Buckle up. The future is knocking on the door to our industry yet again.
Believe it or not, Artificial Intelligence (AI) search tools like ChatGPT may soon become common in engineering practice. These tools use "Large Language Models" to search huge volumes of text. They return quick results based on common word patterns in the database. Therefore, AI search results reflect both content and context. The search algorithms retrain or "learn" based on feedback from user evaluations of AI responses.
While Large Language Models analyze enormous volumes of text quickly, they can also produce irrelevant or even incorrect responses. As a result, they are not a substitute for engineering judgment. Here are some dangers inherent in using AI for engineering research, based on recent searches conducted by the author:
Results might not be up-to-date
A December 2023 inquiry to ChatGPT on "ashrae handbook cooling load calculation method" returned a brief discussion of the CLTD/CLF method. The discussion seemed accurate, but the ChatGPT response also said it was last updated in January 2022 and it included a disclaimer that there might be more recent information.
Indeed, Chapter 18 of the 2021 ASHRAE Handbook - Fundamentals discusses mostly the 'Heat Balance Method' and its derivative 'Radiant Time Series Method'. CLTD/CLF is also mentioned in the last section of that chapter as a valid method, but it is not regarded in the handbook as the current "state of the art." Therefore, ChatGPT's answer was not up-to-date and not fully responsive to the inquiry. So, the risk that search results might not be up to date diminishes the utility of the tool.
Responses do not always address the question
While reading the December 2023 issue of ASHRAE Journal, its article on potential conflicts between two ASHRAE ventilation standards, Standard 62.1 (Ventilation for Acceptable Indoor Air Quality) and Standard 170 (Ventilation of Health Care Facilities), caught my attention.
As a test, I asked ChatGPT about "meeting ASHRAE standards 62 and 170" returned only a brief, general discussion of the scopes of the two standards. It then concluded that "To meet these standards, designers, engineers, and facility managers need to carefully review and implement the specific requirements outlined in ASHRAE 62 and 170." Therefore the response did little more than restate the inquiry. It did not provide the requested guidance on how to meet both standards at the same time.
Responses do not have references or citations
Another article in that same issue of ASHRAE Journal discusses the need for field data to validate ground source heat pump design models.
The particular concern is ground heat exchanger temperature changes over time. The article cites two systems where ground temperatures rose enough over time to interfere with proper cooling system performance. The author identified two factors likely to influence the success of a ground source heat exchanger. The first is the size of ancillary loads like pump and fan heat. The other is the annual balance between heat withdrawal and heat rejection.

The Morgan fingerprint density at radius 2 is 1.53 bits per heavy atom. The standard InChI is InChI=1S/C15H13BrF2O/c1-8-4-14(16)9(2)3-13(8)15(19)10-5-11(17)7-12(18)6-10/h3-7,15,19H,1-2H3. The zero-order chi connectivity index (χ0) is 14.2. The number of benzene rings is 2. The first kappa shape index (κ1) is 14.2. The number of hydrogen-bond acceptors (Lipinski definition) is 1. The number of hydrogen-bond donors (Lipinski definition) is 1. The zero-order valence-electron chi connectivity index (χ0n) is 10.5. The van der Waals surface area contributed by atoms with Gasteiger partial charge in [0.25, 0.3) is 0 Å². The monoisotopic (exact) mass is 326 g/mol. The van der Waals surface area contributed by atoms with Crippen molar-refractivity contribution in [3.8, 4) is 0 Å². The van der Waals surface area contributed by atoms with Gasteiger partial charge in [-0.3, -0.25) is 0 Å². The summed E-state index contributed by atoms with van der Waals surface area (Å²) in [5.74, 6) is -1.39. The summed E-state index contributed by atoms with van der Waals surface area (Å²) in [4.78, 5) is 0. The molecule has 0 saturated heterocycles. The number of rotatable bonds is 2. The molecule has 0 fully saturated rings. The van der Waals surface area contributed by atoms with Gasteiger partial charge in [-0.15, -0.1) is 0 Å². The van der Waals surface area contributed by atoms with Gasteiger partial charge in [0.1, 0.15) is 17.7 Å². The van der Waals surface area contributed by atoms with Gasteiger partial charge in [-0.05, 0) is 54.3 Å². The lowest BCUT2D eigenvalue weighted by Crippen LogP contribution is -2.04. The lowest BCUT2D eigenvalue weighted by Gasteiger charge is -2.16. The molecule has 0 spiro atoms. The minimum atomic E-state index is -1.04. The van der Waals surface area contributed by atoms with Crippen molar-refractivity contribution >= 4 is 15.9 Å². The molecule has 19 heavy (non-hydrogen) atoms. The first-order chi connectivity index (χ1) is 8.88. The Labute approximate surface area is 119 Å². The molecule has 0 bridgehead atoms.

With that in mind, I asked ChatGPT for advice on "ground source heat pump temperature rise over time." The response identified some general factors that affect ground heat exchanger performance but did not provide engineering insight or the basis for its assertions. For example:
- ChatGPT reported that seasonal variation in the difference between ground temperature and air temperature affects heat transfer to the ground. That assertion needs substantiation because the heat transfer of interest is from water (or refrigerant) to the ground. Air temperature is not the operative factor and affects water temperature only indirectly as it affects load;
- The response also said "Oversizing or undersizing the system can impact its ability to extract or reject heat efficiently." It did not say which system actually has the concern for over- or under-sizing: the building HVAC system or the ground heat exchanger;
- ChatGPT reported "Over extended periods, there can be slow changes in the ground temperature due to factors like climate change, urbanization, or alterations in land use." However, it did not discuss the direction of ground temperature change (up or down). It also did not mention the annual balance between heating and cooling load, which the ASHRAE Journal article specifically mentions as important.
Without citations, it is hard to know whether the sources that ChatGPT uses are relevant to the situation that prompted the inquiry. Wikipedia has been criticized as not necessarily reliable because almost anyone can contribute to that database. At least most assertions in Wikipedia have references to their source, however.
Of course, A.I. and Large Language Models are new and developing technology. But it is important to remember that they only find, organize, and present content. They do not create content (at least not yet). So A.I. is not really new in terms of using the technology responsibly in professional practice. Indeed, it is easy to substitute "A.I." for "computers" in this quote from 2014:
Computers have significantly reduced repetitive calculation for engineers and provided convenient ways to demonstrate, save, and transfer engineering products. Computers are not time bombs as long as engineers keep in mind that, similar to slide rules and calculators, computers are tools to assist them in solving problems. Computers are not decision makers. [So] engineers always should double-check computer-generated calculations.1
1 Wang, Yijun, "The Computer in Engineering: Tool or Time Bomb?" HPAC Engineering, Vol. 86, No. 3, March 2014, also available at hpac.com/print/content/20927517.
A longtime member of HPAC Engineering's Editorial Advisory Board, Kenneth M. Elovitz, P.E., Esq., is an engineer (mechanical and electrical) and in-house counsel for Energy Economics, Inc., a consulting engineering firm in Foxboro, MA.